James Hutton was an accomplished field geologist. He systematically tested his conjectures, and those of others, by seeking new observations which were either consistent with those conjectures or provided reasons for rejecting them (McIntyre & McKirdy, 1997). Everyone interested in the history of science will agree with Playfair who, in his Life of Dr Hutton, wrote: "It would be desirable to trace the progress of an author’s mind in the formation of a system where so many new and enlarged views of nature occur, and where so much originality is displayed" (Playfair, 1805, p.55). This was my subject in 1957 at Herbert Evans‘ History of Science Club in Berkeley (a modern incarnation of the Oyster Club), and also in toasting Hutton at the Banquet of the Geological Society of America in San Diego in March 1961 (McIntyre, 1963). Following Tomkeieff’s example (1948), I tried to see Hutton in his historical context.
Herbert Butterfield’s argued that historical understanding is achieved by "making the past our present and attempting to see life with the eyes of another century than our own" (The Whig interpretation of History, 1931/1951, p.16). Developing this thesis, Colin Russell declared that it is "perverse to imagine that the practitioners of science operate in a cultural vacuum. They, and we, are affected by the prevailing climate of opinion and this will have a profound effect on how science is perceived" (Whigs and Professionals, Nature, 1984, Vol.308, p.777). Nevertheless, Hutton is often presented as if he lived in isolation. It was therefore a pleasure to give the opening address at the Conference in Edinburgh marking the bicentennial of Hutton’s death. I attempted to sketch Hutton’s Edinburgh – the environment in which Hutton made his great contribution to our understanding of Earth’s history.
"Scientists grope their way, seeking to divine where they are going from where they are coming; they reach into the future as well as the past". They think they see networks of concepts extending though time: these "are not whiggish sins but the essence of science in action" (Edward Harrison, Whigs, prigs and historians of science, Nature, 1987, Vol.329, p. 214). My text was longer than could be accommodated in the Proceedings of the 1997 Hutton Conference, and I am grateful to Earth Sciences History for agreeing to make it available.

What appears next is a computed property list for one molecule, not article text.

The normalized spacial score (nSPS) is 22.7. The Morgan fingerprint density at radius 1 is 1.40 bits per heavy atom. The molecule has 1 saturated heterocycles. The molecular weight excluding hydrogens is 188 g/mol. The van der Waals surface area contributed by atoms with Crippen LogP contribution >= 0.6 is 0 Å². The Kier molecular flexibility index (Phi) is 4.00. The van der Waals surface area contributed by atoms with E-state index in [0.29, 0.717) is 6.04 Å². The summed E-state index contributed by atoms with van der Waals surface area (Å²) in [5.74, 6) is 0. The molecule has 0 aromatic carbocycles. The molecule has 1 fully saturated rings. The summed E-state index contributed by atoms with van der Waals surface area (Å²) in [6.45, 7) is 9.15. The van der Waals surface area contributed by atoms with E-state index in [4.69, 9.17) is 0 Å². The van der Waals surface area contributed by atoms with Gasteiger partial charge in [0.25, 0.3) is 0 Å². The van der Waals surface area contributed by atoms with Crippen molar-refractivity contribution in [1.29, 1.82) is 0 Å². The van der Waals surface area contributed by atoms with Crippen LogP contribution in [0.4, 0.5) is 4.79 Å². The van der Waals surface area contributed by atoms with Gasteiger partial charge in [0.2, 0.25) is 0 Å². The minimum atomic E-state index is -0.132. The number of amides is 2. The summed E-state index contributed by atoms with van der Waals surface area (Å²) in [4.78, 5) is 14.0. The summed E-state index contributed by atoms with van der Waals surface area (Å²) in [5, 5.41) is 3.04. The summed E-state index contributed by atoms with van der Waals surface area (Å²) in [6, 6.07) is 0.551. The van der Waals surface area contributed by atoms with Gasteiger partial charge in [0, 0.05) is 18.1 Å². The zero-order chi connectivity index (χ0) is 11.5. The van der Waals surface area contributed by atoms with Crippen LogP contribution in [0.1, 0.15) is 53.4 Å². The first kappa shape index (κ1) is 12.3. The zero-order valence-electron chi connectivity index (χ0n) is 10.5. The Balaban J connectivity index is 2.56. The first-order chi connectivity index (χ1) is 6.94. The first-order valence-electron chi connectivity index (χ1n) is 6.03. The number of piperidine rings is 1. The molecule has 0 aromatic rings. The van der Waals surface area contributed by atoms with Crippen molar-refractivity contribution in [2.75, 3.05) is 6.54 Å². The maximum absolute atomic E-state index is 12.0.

James Hutton (1726-1797) was born and bred in Edinburgh. Having decided to be a farmer, he went to Norfolk aged twenty-four to learn new methods of husbandry. From that base, he travelled widely and developed an interest in geology. In 1767 he left his Berwickshire farm and returned to Edinburgh, where he became a valued member of the remarkable group of men who founded the Royal Society of Edinburgh and made the city an unrivalled intellectual centre of the age.
Edinburgh was a capital without the distractions of king and parliament. When the Industrial Revolution began, many disciplines were already represented by men of world-renown who knew each other – many, indeed, were related. There were still no boundaries between narrowly defined disciplines; there was shared interest in all knowledge.
Geological structure had constricted Edinburgh’s growth, keeping the compact Old Town on its ancient defensive ridge. The North Bridge, completed soon after Hutton’s return to Edinburgh, made possible the planned New Town, in dramatic architectural and intellectual contrast to the mediaeval city. The beauty and interest of Edinburgh’s scenery is the result of an active geological past. Consequently, in a small and accessible space, rocks of different character are exposed in a natural geological laboratory.